Origen, whom some believe was the first systematic theologian of the Early Church, is undoubtedly a master wordsmith, especially when he speaks of the meaning and function of scripture. Origen blends the medium and the message tightly together in a way that speaks for itself.
Speaking about the medicinal qualities of scripture, Origen makes an analogy between those with leprosy and other illnesses who came to Jesus in the first century and those who are sick of soul who come to the Word in the latter centuries. The Bible is fundamentally medicine for the soul sick. Here is how he puts it:
And because of Jesus, who is the physician, is himself the
Word of God, he prepares medicine for his patients not from the juices
of herbs but from the mysteries [sacrament] of words. Whoever, without
knowing the power of the particular words, sees these Word-Medicines
scattered through books like weeds in the field, will simply pass them
by as worthless and uncultivated speech.
From my experience, I am amazed that I have studied the same book, the Bible, for over 30 years and still find it to be Word medicine. It is not always so because I pass by the words often in an unreflective manner, thinking that I know what they mean. The type of reading that Origen is suggesting cannot be taught by a reading clinician. Contemplating, absorbing, and being drawn to exactly the Word that heals, is a mysterious process. It requires an attitude of reverence to get it right. It is not the reverence of the literalist, nor is it the fascination of the scholar, but rather it is the humble attitude of one in recognition of their own sickness.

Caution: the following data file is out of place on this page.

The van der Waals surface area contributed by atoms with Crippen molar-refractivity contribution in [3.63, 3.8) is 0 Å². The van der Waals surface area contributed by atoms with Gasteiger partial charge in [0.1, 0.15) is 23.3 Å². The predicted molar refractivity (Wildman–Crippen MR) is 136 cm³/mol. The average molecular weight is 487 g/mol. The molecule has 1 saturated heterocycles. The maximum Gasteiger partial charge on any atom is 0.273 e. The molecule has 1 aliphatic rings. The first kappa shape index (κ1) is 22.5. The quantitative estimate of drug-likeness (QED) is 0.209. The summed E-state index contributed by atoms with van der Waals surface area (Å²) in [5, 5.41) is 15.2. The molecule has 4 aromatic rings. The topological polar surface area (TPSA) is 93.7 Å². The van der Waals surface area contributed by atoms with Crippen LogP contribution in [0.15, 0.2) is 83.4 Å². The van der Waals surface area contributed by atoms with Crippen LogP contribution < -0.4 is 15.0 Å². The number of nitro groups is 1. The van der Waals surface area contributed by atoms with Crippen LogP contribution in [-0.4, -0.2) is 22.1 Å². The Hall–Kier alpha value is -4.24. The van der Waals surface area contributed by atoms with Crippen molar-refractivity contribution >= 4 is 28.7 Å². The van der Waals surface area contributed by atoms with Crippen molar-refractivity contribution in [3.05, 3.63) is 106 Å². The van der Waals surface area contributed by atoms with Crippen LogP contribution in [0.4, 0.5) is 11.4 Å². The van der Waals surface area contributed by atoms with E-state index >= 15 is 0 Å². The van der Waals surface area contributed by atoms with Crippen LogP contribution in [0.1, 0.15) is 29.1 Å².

I can't help but think of influential Syrian general Naaman in the Old Testament who was required by a prophet to dip himself three times in the dirty water of Jordan (2 Kings 5:1-27). It seemed stupid and inane to him I'm sure. But Naaman's leprosy made him desperate. I guess I have to ask myself am I desperate enough to come to scripture willing to hear every word, even words that either make no sense, or seem banal. Will I let the simple things heal me? Strange as it seems, maybe I have to approach the Levitical codes, the genealogies, and the rest of scripture with the same reverence I would the healing stories. All I know, it's important for me to renew my respect for what I'm dealing with in God's revelation.
Origen makes an excellent analogy between reading a book of nature as a revelation of God and the words of scripture. He doesn't sound unlike a Creation spirituality theologian.
For just as in making the world the Divine skill is manifest
not only in the heavens, and the sun, and moon, and stars... but is
also brought about on the earth in all lowliest manner, so that not
even the bodies of the tiniest animals are neglected by the maker, nor
did he neglect the plants of the earth since in each of them there is
something artistic in their roots and leaves, in the fruit they produce,
and in the varieties of their qualities, so it is our conviction regarding
all that has been written by the inspiration of Holy Spirit, that sublime
Providence bestows super human wisdom on the human race by means of
the letters, sowing, so to speak, saving thoughts and traces of wisdom
in each letter according to its capacity.